Blue Reflection entered the JRPG scene in 2017. The consensus? It was okay, but clearly flawed. The game showed a lot of the typical signs of a budget JRPG, especially due to its lack of polish. But the potential was there, and if the feedback was acted upon, a well-made sequel could elevate the series to another level. Judgment day has now arrived with Koei Tecmo and Gust releasing Blue Reflection: Second Light.
Truthfully, it’s surprising we even have a sequel to play. The original achieved reasonable sales but hardly took the JRPG scene by storm. Many had assumed that Blue Reflection was set to become yet another ambitious, but forgettable, game. And yet, it turns out that Koei Tecmo has not given up on this series, and neither had Gust. If my time playing Second Light is anything to go by, then that is a fantastic thing.
Delving into the Heartscape
The protagonist Ao Hoshizaki and the other girls are tasked with exploring the Heartscape. The Heartscape is a mysterious world that is created based on a person’s memories and emotions. Its concept is similar to that of the palaces from Persona 5. Although, in this case, the purpose of completing a Heartscape is different.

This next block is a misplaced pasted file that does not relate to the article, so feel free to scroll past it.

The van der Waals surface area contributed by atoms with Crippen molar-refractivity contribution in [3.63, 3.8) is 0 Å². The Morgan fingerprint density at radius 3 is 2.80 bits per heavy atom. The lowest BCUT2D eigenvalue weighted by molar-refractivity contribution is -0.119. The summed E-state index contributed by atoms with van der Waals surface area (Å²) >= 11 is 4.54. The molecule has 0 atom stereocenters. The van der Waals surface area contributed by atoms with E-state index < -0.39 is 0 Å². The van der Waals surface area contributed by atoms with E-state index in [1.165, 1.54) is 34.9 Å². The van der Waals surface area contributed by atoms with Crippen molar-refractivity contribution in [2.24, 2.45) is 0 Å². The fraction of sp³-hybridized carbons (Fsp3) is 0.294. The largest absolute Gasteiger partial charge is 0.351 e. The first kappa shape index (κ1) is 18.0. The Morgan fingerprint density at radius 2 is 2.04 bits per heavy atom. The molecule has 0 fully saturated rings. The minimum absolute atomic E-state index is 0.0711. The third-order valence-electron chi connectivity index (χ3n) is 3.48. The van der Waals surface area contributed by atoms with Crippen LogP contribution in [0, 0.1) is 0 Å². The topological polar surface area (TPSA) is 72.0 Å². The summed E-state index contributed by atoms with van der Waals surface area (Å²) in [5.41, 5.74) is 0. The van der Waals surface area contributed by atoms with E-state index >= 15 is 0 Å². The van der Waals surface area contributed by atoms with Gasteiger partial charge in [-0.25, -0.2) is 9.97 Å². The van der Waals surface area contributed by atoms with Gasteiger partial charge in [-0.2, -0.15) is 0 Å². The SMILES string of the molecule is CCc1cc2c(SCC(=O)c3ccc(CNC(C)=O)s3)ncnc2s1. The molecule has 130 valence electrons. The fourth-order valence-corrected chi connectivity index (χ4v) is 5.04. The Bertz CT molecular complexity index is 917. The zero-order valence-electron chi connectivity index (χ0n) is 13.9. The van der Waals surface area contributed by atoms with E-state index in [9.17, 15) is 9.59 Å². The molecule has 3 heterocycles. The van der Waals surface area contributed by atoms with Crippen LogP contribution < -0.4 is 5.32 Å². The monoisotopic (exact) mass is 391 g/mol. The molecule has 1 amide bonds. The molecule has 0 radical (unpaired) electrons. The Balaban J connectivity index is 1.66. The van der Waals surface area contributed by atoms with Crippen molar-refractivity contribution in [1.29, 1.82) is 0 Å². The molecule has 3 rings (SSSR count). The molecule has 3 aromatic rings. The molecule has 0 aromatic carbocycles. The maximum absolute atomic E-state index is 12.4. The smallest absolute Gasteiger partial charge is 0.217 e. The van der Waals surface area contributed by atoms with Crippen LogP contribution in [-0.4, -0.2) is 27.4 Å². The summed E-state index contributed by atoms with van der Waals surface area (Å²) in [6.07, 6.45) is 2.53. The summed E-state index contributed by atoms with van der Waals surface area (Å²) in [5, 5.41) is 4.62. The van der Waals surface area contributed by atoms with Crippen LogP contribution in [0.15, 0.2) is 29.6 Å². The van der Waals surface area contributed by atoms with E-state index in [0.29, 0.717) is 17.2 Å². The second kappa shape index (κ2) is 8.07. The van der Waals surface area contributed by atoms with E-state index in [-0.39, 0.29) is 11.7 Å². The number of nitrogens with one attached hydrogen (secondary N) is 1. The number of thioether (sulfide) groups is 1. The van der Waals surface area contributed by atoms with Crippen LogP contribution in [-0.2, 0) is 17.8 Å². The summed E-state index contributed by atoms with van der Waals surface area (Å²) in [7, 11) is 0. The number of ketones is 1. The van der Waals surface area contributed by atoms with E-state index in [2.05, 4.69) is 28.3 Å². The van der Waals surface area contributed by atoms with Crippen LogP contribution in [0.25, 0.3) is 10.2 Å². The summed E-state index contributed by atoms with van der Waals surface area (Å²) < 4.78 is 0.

Unlike Persona, Blue Reflection: Second Light is about rediscovery rather than facing your other self and growing as a person. All of the girls that have been sent to Hoshinomiya High have had their memories wiped. The only way to get them back and figure out who they are is by exploring their Heartscape and finding memory fragments.
The story and characters of Second Light are by far its biggest selling points. Each character has an interesting backstory that fits their personality. Don’t expect any tragedies or life-changing narratives, as the narrative is surprisingly grounded for a game about magical girls. Instead, it mostly focuses on realistic problems that even you or I may have to overcome someday. It’s a pleasant change of pace from the dramatic end of the world storylines that JRPGs often go for.